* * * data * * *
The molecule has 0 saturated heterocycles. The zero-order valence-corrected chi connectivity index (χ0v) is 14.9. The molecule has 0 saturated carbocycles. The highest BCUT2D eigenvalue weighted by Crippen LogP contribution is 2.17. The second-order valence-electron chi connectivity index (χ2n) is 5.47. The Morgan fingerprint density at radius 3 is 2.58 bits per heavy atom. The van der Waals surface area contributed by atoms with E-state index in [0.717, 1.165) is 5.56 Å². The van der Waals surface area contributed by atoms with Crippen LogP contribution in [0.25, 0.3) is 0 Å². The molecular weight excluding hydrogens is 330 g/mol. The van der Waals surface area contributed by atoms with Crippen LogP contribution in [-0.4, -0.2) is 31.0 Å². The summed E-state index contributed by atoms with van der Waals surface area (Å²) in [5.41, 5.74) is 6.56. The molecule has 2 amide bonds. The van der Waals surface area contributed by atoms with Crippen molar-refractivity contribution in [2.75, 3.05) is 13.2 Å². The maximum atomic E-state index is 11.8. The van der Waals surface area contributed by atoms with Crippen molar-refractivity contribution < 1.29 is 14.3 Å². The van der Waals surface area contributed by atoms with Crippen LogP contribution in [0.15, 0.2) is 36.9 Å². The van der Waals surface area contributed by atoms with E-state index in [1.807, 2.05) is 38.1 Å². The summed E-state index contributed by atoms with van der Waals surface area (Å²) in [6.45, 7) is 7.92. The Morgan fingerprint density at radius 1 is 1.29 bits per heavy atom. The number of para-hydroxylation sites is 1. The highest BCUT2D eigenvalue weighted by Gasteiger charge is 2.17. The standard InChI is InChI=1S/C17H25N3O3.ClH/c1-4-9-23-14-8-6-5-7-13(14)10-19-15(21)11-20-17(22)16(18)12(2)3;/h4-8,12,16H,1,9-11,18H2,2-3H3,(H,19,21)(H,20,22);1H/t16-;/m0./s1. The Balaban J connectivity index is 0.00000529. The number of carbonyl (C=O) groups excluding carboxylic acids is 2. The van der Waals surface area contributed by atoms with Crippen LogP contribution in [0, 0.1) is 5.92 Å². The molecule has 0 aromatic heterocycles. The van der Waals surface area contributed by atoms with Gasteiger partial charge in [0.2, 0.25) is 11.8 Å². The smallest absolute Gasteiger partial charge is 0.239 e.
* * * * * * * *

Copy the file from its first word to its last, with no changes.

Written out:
The molecule has 0 saturated heterocycles. The zero-order valence-corrected chi connectivity index (χ0v) is 14.9. The molecule has 0 saturated carbocycles. The highest BCUT2D eigenvalue weighted by Crippen LogP contribution is 2.17. The second-order valence-electron chi connectivity index (χ2n) is 5.47. The Morgan fingerprint density at radius 3 is 2.58 bits per heavy atom. The van der Waals surface area contributed by atoms with E-state index in [0.717, 1.165) is 5.56 Å². The van der Waals surface area contributed by atoms with Crippen LogP contribution in [0.25, 0.3) is 0 Å². The molecular weight excluding hydrogens is 330 g/mol. The van der Waals surface area contributed by atoms with Crippen LogP contribution in [-0.4, -0.2) is 31.0 Å². The summed E-state index contributed by atoms with van der Waals surface area (Å²) in [5.41, 5.74) is 6.56. The molecule has 2 amide bonds. The van der Waals surface area contributed by atoms with Crippen molar-refractivity contribution in [2.75, 3.05) is 13.2 Å². The maximum atomic E-state index is 11.8. The van der Waals surface area contributed by atoms with Crippen molar-refractivity contribution < 1.29 is 14.3 Å². The van der Waals surface area contributed by atoms with Crippen LogP contribution in [0.15, 0.2) is 36.9 Å². The van der Waals surface area contributed by atoms with E-state index in [1.807, 2.05) is 38.1 Å². The summed E-state index contributed by atoms with van der Waals surface area (Å²) in [6.45, 7) is 7.92. The Morgan fingerprint density at radius 1 is 1.29 bits per heavy atom. The number of para-hydroxylation sites is 1. The highest BCUT2D eigenvalue weighted by Gasteiger charge is 2.17. The standard InChI is InChI=1S/C17H25N3O3.ClH/c1-4-9-23-14-8-6-5-7-13(14)10-19-15(21)11-20-17(22)16(18)12(2)3;/h4-8,12,16H,1,9-11,18H2,2-3H3,(H,19,21)(H,20,22);1H/t16-;/m0./s1. The Balaban J connectivity index is 0.00000529. The number of carbonyl (C=O) groups excluding carboxylic acids is 2. The van der Waals surface area contributed by atoms with Crippen LogP contribution in [0, 0.1) is 5.92 Å². The molecule has 0 aromatic heterocycles. The van der Waals surface area contributed by atoms with Gasteiger partial charge in [0.2, 0.25) is 11.8 Å². The smallest absolute Gasteiger partial charge is 0.239 e.